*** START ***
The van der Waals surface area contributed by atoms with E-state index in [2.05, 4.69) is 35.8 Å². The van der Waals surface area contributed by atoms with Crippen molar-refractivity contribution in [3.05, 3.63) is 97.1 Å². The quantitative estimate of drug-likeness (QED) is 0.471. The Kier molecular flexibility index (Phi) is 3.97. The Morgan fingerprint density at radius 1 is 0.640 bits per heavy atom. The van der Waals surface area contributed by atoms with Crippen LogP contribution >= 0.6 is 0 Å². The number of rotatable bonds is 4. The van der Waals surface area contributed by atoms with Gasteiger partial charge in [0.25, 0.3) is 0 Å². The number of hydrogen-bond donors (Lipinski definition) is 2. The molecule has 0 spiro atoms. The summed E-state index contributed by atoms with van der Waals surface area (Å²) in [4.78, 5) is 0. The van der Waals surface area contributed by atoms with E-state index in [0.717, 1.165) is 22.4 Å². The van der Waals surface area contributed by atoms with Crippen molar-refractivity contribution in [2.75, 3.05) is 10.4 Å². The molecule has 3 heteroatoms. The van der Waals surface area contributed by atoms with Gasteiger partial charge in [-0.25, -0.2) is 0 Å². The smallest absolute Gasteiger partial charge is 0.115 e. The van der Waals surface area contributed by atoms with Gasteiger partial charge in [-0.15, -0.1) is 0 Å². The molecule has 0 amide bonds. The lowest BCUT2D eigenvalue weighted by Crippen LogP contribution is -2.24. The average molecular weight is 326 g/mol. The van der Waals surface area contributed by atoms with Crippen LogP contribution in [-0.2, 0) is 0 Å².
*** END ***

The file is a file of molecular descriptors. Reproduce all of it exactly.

The van der Waals surface area contributed by atoms with E-state index in [2.05, 4.69) is 35.8 Å². The van der Waals surface area contributed by atoms with Crippen molar-refractivity contribution in [3.05, 3.63) is 97.1 Å². The quantitative estimate of drug-likeness (QED) is 0.471. The Kier molecular flexibility index (Phi) is 3.97. The Morgan fingerprint density at radius 1 is 0.640 bits per heavy atom. The van der Waals surface area contributed by atoms with Crippen LogP contribution >= 0.6 is 0 Å². The number of rotatable bonds is 4. The van der Waals surface area contributed by atoms with Gasteiger partial charge in [0.25, 0.3) is 0 Å². The number of hydrogen-bond donors (Lipinski definition) is 2. The molecule has 0 spiro atoms. The summed E-state index contributed by atoms with van der Waals surface area (Å²) in [4.78, 5) is 0. The van der Waals surface area contributed by atoms with E-state index in [0.717, 1.165) is 22.4 Å². The van der Waals surface area contributed by atoms with Crippen molar-refractivity contribution in [2.75, 3.05) is 10.4 Å². The molecule has 3 heteroatoms. The van der Waals surface area contributed by atoms with Gasteiger partial charge in [-0.25, -0.2) is 0 Å². The smallest absolute Gasteiger partial charge is 0.115 e. The van der Waals surface area contributed by atoms with Gasteiger partial charge in [-0.15, -0.1) is 0 Å². The molecule has 0 amide bonds. The lowest BCUT2D eigenvalue weighted by Crippen LogP contribution is -2.24. The average molecular weight is 326 g/mol. The van der Waals surface area contributed by atoms with Crippen LogP contribution in [-0.2, 0) is 0 Å².